Your story is about the tiger, but it’s also about obsession, the psychology of perception and contaminated memory. What did you learn about the nature of obsession that you didn’t know before reporting this?

It’s not a coincidence that so many stories are about obsession in some form. People with a singular focus and passion are just inherently interesting… I always think about that line about wanting to want something as much as the moth wanted to extinguish itself in the flame. Obsession can be dangerous, but it can also simply be someone not being afraid to really intensely love or hope. Sometimes that’s a form of denial, but it’s usually complicated and interesting to try to figure out why.

I’m curious what locals though of your inquiries. Did anyone you spoke to think you were foolish for ever doubting the tiger’s existence? Did they hope that your article would prove once and for all that it still roamed the bush?

Sure, some thought I was foolish for having doubt about what seemed obvious to them. But they were also used to that reaction, and I think it was clear that I certainly wasn’t there to make fun of them, but rather to listen. Also, plenty of other locals surely thought that I was foolish to still be chasing these old rumors! But because my goal was to explore what the mystery meant to people, rather than to tell them that they were wrong or right, that left a lot of room for conversation with people with both viewpoints.

And no, I can’t imagine anybody thought for a moment that I would swoop in and provide a definitive answer to a mystery that’s been lingering for eighty years! Especially given the problem of proving a negative. Plus, believers are quite split on whether they would actually want the animal’s existence proven to the outside world: Some would love to be publicly vindicated, but many say they just want to know for themselves, because they are afraid of what would happen if the public found the animal. There were people who refused to go on the record with their sightings for that reason. And there were some, especially people on the mainland, who were glad for a chance to tell their story to someone who wasn’t there to roll their eyes at them.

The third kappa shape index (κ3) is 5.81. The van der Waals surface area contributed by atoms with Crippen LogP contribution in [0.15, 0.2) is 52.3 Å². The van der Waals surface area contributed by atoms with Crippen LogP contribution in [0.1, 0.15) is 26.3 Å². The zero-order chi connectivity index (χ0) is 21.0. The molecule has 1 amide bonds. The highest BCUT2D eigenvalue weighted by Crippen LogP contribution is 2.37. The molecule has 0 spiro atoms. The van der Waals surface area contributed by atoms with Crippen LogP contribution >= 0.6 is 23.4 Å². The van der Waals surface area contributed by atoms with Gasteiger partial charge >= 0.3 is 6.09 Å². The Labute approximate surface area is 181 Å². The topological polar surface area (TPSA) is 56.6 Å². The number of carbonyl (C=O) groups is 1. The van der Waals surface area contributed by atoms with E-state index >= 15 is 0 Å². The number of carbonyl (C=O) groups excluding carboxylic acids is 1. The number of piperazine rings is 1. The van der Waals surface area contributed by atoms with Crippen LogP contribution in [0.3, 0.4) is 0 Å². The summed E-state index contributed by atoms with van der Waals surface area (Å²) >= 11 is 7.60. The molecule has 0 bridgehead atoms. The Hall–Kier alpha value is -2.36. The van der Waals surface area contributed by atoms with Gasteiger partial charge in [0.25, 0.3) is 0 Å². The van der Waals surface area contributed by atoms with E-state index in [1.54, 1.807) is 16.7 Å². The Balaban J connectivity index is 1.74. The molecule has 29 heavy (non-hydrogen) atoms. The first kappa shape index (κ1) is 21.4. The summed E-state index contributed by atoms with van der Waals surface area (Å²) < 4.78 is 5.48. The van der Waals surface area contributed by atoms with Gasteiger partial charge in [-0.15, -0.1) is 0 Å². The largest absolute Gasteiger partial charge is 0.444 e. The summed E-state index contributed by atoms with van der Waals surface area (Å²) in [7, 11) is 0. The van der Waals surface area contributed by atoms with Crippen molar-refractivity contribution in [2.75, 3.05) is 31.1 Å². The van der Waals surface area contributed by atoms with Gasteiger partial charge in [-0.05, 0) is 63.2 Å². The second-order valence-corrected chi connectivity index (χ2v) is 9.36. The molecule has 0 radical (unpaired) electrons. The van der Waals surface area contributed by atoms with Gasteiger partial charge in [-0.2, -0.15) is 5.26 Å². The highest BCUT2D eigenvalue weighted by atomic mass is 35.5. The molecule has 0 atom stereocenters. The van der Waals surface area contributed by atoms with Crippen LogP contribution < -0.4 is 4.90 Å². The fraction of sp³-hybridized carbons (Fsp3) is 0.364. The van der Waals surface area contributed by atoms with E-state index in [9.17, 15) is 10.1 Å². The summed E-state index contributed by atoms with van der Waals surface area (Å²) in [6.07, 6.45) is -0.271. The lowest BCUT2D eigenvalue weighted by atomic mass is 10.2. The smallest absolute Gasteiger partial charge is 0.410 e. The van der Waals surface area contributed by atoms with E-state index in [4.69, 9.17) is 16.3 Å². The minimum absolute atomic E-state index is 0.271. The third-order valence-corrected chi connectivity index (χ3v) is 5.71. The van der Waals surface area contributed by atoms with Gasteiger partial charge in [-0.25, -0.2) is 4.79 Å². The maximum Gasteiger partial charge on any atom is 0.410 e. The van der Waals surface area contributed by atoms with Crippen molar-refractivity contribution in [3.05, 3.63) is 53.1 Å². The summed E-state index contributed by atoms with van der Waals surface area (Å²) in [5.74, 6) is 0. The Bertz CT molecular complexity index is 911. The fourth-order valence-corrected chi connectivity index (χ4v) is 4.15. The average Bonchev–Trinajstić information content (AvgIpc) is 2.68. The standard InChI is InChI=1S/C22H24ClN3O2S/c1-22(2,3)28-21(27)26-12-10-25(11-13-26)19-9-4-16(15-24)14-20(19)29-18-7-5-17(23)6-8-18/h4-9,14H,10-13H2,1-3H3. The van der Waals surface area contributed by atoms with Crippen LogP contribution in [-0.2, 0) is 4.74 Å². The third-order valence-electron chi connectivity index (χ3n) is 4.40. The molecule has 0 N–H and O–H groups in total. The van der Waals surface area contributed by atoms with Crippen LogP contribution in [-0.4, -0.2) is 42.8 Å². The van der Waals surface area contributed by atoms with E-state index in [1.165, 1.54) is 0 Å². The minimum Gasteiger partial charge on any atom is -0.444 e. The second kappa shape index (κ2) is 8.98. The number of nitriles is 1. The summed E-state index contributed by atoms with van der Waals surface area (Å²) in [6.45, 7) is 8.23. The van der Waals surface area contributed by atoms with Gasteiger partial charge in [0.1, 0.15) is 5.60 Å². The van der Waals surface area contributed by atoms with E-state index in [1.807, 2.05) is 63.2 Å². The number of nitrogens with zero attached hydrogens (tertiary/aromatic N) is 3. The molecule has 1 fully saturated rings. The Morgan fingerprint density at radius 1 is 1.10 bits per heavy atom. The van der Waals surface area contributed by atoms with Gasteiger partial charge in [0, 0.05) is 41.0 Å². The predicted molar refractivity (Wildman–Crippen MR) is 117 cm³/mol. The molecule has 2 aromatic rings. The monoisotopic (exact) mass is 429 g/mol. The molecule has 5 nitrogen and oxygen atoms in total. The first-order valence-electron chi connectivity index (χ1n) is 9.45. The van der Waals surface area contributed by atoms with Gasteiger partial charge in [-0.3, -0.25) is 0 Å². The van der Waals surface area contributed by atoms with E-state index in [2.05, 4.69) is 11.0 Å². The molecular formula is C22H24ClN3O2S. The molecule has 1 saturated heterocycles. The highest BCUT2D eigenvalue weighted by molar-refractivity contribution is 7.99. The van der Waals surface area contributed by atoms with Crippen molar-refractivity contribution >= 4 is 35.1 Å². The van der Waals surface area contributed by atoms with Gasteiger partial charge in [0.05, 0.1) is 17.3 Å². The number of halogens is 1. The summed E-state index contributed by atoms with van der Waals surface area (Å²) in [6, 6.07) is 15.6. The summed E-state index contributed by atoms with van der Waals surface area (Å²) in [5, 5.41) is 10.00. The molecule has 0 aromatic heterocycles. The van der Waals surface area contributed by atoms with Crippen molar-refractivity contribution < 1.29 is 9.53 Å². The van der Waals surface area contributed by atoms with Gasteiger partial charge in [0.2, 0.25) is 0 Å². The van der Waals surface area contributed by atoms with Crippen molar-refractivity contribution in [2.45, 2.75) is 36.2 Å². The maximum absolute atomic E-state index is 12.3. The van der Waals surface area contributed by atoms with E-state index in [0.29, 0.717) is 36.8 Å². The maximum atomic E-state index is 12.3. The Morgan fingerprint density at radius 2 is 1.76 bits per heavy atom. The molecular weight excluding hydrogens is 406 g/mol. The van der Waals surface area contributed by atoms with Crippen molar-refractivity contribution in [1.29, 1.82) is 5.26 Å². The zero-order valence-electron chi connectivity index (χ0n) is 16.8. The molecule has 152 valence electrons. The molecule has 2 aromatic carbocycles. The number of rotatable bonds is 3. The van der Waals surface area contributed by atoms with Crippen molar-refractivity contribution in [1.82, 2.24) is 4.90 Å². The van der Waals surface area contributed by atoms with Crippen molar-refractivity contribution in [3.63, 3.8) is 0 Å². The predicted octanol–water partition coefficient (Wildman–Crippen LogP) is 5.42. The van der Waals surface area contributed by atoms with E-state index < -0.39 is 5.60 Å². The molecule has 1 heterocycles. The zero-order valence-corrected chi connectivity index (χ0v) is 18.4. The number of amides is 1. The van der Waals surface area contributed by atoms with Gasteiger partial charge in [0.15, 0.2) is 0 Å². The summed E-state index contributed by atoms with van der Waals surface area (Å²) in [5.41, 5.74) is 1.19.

Do you spend a lot of time outdoors? If so, have you ever had any unexplained sightings or strange experiences, be they Bigfoot or UFOs?

I do spend a lot of time outdoors. Hiking and camping are my big hobbies since childhood, and I like to pay attention to details — things like plant species and animal dens and scat and carcasses and bones and feathers — all these little signs that make you more aware of the patterns and events and lives that are all around you but mostly invisible to you. (Just about everyone I know now jokes about how much I like to inspect dead things that I find in the woods). But nope, though I live in the Pacific Northwest, I’ve never run across a Sasquatch.

So even though you didn’t go to Tasmania to find a definitive answer, did you return home believing that the tiger lives?

I’m not going to answer this one! It takes the fun out of it.

Read the New Yorker story